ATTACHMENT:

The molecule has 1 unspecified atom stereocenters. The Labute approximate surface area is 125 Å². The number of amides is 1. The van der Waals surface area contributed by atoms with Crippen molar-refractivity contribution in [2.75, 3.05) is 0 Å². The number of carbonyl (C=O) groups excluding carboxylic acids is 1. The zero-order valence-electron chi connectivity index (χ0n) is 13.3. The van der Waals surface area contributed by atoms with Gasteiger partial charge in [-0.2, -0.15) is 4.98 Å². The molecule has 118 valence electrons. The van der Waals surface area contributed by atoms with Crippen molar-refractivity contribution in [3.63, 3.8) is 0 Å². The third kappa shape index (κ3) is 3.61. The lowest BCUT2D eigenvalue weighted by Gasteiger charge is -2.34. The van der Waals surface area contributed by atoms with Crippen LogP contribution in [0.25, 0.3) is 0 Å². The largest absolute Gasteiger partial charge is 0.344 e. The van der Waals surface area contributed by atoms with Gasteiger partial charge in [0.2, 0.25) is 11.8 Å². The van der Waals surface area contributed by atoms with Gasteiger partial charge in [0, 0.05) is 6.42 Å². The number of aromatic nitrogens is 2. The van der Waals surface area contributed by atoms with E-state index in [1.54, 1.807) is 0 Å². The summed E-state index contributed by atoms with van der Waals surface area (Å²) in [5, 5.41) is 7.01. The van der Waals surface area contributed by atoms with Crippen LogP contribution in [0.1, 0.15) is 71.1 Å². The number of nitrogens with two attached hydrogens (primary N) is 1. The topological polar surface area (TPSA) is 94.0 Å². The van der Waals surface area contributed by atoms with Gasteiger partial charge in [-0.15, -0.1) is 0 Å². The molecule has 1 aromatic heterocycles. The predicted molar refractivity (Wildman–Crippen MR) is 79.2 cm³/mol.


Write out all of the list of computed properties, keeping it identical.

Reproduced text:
The molecule has 1 unspecified atom stereocenters. The Labute approximate surface area is 125 Å². The number of amides is 1. The van der Waals surface area contributed by atoms with Crippen molar-refractivity contribution in [2.75, 3.05) is 0 Å². The number of carbonyl (C=O) groups excluding carboxylic acids is 1. The zero-order valence-electron chi connectivity index (χ0n) is 13.3. The van der Waals surface area contributed by atoms with Gasteiger partial charge in [-0.2, -0.15) is 4.98 Å². The molecule has 118 valence electrons. The van der Waals surface area contributed by atoms with Crippen molar-refractivity contribution in [3.63, 3.8) is 0 Å². The third kappa shape index (κ3) is 3.61. The lowest BCUT2D eigenvalue weighted by Gasteiger charge is -2.34. The van der Waals surface area contributed by atoms with Crippen LogP contribution in [0.25, 0.3) is 0 Å². The largest absolute Gasteiger partial charge is 0.344 e. The van der Waals surface area contributed by atoms with Gasteiger partial charge in [0.2, 0.25) is 11.8 Å². The van der Waals surface area contributed by atoms with Gasteiger partial charge in [0, 0.05) is 6.42 Å². The number of aromatic nitrogens is 2. The van der Waals surface area contributed by atoms with E-state index in [1.54, 1.807) is 0 Å². The summed E-state index contributed by atoms with van der Waals surface area (Å²) in [5, 5.41) is 7.01. The van der Waals surface area contributed by atoms with Crippen LogP contribution in [0.1, 0.15) is 71.1 Å². The number of nitrogens with two attached hydrogens (primary N) is 1. The topological polar surface area (TPSA) is 94.0 Å². The van der Waals surface area contributed by atoms with Gasteiger partial charge in [-0.15, -0.1) is 0 Å². The molecule has 1 aromatic heterocycles. The predicted molar refractivity (Wildman–Crippen MR) is 79.2 cm³/mol.